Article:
Today, we celebrate the real presence of the Body and Blood, Soul and Divinity of Jesus Christ in the elements of the Eucharist. But, in these difficult times, when we are not attending Mass and Communion in our churches, can we celebrate? For most of us, it has been twelve weeks. We have been blessed with live-streamed liturgies.
The Eucharist was established by Christ on the first Holy Thursday. The mood though was somber. Moments after the breaking of the bread and the drinking of the cup, Christ was betrayed. The next day He was crucified, died and was buried. Certainly, this was no celebration. St. Thomas Aquinas recognized this. He wanted our Church to truly celebrate the Most Holy Body and Blood of Christ. He advocated strongly for today’s feast and in 1264, the Feast of Corpus Christi was instituted in our Church’s calendar. It came with processions, the monstrance and blessings. Over the years, it came to be one of five feast days on which bishops should not travel outside their diocese.
Even though we may not be physically receiving Eucharist today, we are being shown many ways to celebrate the presence of Jesus in ourselves and others. These past three months have allowed us to reflect on our lives, to walk quietly with Christ, to review our life goals and to renew old friendships. Today’s hardships have let us reflect on the gift of life and good health. We have been made more aware of the homeless and victims of domestic violence. We have been shown the courage of neighbors: nurses, doctors, hospital staff, EMS workers, food providers, postal workers. We are more aware of the importance of farm workers, many of whom are undocumented. I have also witnessed the courage of local food pantry workers, three of whom developed COVID-19, another who died. All of these women and men have come to be the “Face of Christ.” During these past few weeks, we have also come to witness Christ in the faces of those suffering a lifetime of pain because of racism.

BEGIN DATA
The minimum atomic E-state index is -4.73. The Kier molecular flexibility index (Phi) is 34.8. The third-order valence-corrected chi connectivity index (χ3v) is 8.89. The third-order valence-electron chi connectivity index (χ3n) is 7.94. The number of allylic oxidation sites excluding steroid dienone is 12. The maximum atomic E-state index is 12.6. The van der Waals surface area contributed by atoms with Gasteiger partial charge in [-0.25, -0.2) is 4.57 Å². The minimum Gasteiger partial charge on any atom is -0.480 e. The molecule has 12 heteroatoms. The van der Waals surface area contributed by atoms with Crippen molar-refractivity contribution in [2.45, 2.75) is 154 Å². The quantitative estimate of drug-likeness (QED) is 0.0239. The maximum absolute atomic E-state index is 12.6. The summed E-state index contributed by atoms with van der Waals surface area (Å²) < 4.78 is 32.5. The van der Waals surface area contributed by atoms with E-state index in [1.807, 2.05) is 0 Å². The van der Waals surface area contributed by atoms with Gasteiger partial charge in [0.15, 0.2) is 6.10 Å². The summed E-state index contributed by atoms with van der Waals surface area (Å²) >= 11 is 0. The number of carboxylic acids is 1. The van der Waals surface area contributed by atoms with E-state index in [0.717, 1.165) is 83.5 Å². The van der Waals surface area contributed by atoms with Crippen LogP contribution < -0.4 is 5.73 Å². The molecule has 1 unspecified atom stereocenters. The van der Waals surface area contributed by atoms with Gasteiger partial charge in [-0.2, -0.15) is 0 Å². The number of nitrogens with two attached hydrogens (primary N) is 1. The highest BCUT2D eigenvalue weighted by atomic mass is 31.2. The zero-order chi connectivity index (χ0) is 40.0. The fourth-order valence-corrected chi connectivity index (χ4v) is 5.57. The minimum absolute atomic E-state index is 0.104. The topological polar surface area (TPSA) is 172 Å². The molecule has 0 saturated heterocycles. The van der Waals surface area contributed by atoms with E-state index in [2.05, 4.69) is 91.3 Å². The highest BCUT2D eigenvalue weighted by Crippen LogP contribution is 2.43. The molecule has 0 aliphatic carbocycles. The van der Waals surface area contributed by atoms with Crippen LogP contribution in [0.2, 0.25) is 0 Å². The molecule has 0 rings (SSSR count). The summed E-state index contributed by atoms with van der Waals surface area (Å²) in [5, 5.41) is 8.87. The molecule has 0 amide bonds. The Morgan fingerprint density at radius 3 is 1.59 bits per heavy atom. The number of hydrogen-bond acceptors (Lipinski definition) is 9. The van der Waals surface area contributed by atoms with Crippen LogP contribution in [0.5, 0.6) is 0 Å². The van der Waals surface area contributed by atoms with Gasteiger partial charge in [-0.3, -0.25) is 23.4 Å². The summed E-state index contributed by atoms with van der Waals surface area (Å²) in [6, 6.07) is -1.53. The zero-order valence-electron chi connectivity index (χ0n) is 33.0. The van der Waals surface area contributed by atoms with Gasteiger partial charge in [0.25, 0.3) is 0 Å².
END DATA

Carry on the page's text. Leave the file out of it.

In today’s first reading, we witness the trials suffered during those forty years in the desert — surely a test of faith. So many went hungry, yet until God intervened with manna, so many others nursed and cared for them. They were keeping His commandments. During our twelve or fourteen weeks in our own desert, are we living His commandments?
Our second reading suggests that we be aware that today’s hidden blessings are a form of Eucharist. Christ shared a loaf of bread and a cup of wine with his friends. As we return to Mass, let’s share our Eucharist with our community of friends. “We, though many, are one body.” Jesus, in the Eucharist, has been my friend for seventy years. I choose to receive him in my hand so that I can take just two seconds to see such a magnificent sight and as I walk away, I say: “Jesus is a friend of mine!”
In today’s Gospel Jesus talks to the Jews, who then argue among themselves about the confusion the gift of Eucharist presented to them. “How can this man give us his flesh to eat?” We are fortunate today; all we have to say is I BELIEVE!
– Bill Hurley
Bill, an Associate of the Sisters of Charity of New York, previously worked with the Sisters of Charity for thirty years: St. Joseph Hall (Children’s Services), 1970–91, and as the Congregation’s Director of Development, 1996–2014. Today, Bill is a volunteer at Country Kid’s Food Pantry in Washingtonville, N.Y. He volunteers in the Congregation’s Office of Peace, Justice and Integrity of Creation as chairperson of the Immigration Committee and member of the PJIC Think Tank. Bill is a strong advocate for social justice. He and his wife, Madeline, have three children and two grandchildren.